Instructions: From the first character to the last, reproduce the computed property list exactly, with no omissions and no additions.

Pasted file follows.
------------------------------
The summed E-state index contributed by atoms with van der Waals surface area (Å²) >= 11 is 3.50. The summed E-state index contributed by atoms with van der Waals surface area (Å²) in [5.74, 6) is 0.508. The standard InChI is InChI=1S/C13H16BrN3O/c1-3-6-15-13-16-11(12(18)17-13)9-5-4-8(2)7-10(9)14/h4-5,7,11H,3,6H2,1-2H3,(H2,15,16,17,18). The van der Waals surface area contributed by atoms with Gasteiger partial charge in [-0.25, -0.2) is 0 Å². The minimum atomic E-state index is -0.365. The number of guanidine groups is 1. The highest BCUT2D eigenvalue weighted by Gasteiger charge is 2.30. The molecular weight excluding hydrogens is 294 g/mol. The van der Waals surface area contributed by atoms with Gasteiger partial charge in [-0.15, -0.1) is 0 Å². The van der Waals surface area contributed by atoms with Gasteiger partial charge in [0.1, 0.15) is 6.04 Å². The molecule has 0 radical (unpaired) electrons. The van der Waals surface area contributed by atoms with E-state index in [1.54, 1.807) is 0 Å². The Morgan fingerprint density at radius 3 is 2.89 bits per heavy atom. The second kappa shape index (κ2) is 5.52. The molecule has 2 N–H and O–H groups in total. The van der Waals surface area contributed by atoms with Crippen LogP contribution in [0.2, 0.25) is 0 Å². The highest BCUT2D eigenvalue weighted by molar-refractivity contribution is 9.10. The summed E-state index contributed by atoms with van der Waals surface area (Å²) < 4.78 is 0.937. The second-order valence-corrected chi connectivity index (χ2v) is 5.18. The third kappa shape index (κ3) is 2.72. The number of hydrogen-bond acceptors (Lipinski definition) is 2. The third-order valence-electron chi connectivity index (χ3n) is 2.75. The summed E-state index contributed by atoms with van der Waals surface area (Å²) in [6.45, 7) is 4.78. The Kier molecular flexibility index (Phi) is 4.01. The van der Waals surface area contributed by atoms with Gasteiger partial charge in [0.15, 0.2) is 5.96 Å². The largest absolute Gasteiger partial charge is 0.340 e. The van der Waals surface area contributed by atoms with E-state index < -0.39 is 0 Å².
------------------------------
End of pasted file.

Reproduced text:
The summed E-state index contributed by atoms with van der Waals surface area (Å²) >= 11 is 3.50. The summed E-state index contributed by atoms with van der Waals surface area (Å²) in [5.74, 6) is 0.508. The standard InChI is InChI=1S/C13H16BrN3O/c1-3-6-15-13-16-11(12(18)17-13)9-5-4-8(2)7-10(9)14/h4-5,7,11H,3,6H2,1-2H3,(H2,15,16,17,18). The van der Waals surface area contributed by atoms with Gasteiger partial charge in [-0.25, -0.2) is 0 Å². The minimum atomic E-state index is -0.365. The number of guanidine groups is 1. The highest BCUT2D eigenvalue weighted by Gasteiger charge is 2.30. The molecular weight excluding hydrogens is 294 g/mol. The van der Waals surface area contributed by atoms with Gasteiger partial charge in [-0.15, -0.1) is 0 Å². The van der Waals surface area contributed by atoms with Gasteiger partial charge in [0.1, 0.15) is 6.04 Å². The molecule has 0 radical (unpaired) electrons. The van der Waals surface area contributed by atoms with E-state index in [1.54, 1.807) is 0 Å². The Morgan fingerprint density at radius 3 is 2.89 bits per heavy atom. The second kappa shape index (κ2) is 5.52. The molecule has 2 N–H and O–H groups in total. The van der Waals surface area contributed by atoms with Crippen LogP contribution in [0.2, 0.25) is 0 Å². The highest BCUT2D eigenvalue weighted by molar-refractivity contribution is 9.10. The summed E-state index contributed by atoms with van der Waals surface area (Å²) < 4.78 is 0.937. The second-order valence-corrected chi connectivity index (χ2v) is 5.18. The third kappa shape index (κ3) is 2.72. The number of hydrogen-bond acceptors (Lipinski definition) is 2. The third-order valence-electron chi connectivity index (χ3n) is 2.75. The summed E-state index contributed by atoms with van der Waals surface area (Å²) in [6.45, 7) is 4.78. The Kier molecular flexibility index (Phi) is 4.01. The van der Waals surface area contributed by atoms with Gasteiger partial charge in [0.15, 0.2) is 5.96 Å². The largest absolute Gasteiger partial charge is 0.340 e. The van der Waals surface area contributed by atoms with E-state index < -0.39 is 0 Å².